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Prime Minister of Ireland visits QU
By Thamar Bailey, Tara O’Neill, Julia Perkins and Sarah Doiron
The prime minister or taoiseach of Ireland visited Quinnipiac on Sept. 24 to receive an honorary degree of humane letters, presented by Vice President and Provost Mark Thompson.
Enda Kenny was recognized in the Mount Carmel Auditorium for his dedication and service to people all around the world.
“He has been a passionate defender of the rights of others whether in Ireland, the United States, Africa or the European Union,” President John Lahey said.
While visiting Quinnipiac, Kenny toured Ireland’s Great Hunger Museum on Whitney Avenue with Lahey. Irish media outlets were also in attendance as well as secret service agents, according to Vice President for Public Relations John Morgan.
After visiting the museum, Kenny said that the university keeps the memory and hope alive for those in a similar situation to the people who suffered through the Great Hunger.
“The institute here—which is a brilliant, brilliant institute—keeps the flame of the memory of those people alive,” Kenny said.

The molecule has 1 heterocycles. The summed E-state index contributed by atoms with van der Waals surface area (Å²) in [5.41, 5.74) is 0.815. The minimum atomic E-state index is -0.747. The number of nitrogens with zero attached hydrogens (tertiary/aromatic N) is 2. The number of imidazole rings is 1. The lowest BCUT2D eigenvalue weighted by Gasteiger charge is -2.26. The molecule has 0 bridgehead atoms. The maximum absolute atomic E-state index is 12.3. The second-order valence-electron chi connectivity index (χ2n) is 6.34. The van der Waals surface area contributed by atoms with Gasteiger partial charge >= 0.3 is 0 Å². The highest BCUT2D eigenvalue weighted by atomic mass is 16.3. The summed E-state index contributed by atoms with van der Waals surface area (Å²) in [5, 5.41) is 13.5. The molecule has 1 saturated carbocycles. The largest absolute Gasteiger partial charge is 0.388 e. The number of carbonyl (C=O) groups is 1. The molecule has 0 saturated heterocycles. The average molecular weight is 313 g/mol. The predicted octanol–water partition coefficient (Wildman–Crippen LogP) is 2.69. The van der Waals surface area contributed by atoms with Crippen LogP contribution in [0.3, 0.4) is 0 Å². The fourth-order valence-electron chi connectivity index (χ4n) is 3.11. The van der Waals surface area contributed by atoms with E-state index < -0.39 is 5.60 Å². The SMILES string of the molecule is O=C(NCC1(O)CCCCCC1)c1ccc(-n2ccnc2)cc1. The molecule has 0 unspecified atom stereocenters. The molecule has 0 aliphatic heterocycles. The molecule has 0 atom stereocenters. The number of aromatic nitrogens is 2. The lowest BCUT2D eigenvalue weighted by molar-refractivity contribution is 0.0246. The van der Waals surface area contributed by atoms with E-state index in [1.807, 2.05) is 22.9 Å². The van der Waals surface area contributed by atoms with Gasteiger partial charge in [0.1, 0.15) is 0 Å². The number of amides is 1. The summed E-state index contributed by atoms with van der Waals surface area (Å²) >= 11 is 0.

Lahey recognized Kenny for many of his accomplishments, especially his work to improve Ireland’s economy.
During Kenny’s time as Prime Minister, Ireland was in one of its most trying economic situations. To alleviate the problem, Kenny “slashed” his salary, raised taxes and cut government services. As a result, Ireland has the fastest growing economy in the European Union, according to Lahey.
Even with these economic struggles, Kenny worked to help those less fortunate.
“Even while Ireland was going through its most severe economic crisis, you did not forget the poor, the dispossessed and the immigrants,” Lahey said.
Kenny explained that forced migration is a topic Ireland is very familiar with.
“We know what it is like to have to flee, to leave your own place, to leave your own home, to be forced to leave everything and start again… with a new people in a new place,” Kenny said, “We know what it’s like not only to seek refuge, but to long for a kind look, a kind word, recognition of our dignity.”
In addition to extending a helping hand for refugees, Kenny has another mission, which he intends to work with the United Nations, to achieve through collaboration with the United Nations.
On Sept. 25, Kenny will address the United Nations General Assembly to discuss the creation of the new Sustainable Development Goals, which are the frameworks the world will use to work to destroy poverty.
“[This will be the] first opportunity—of any generation—to end poverty and the last opportunity, probably—of any generation—to attempt to save the planet,” Kenny said.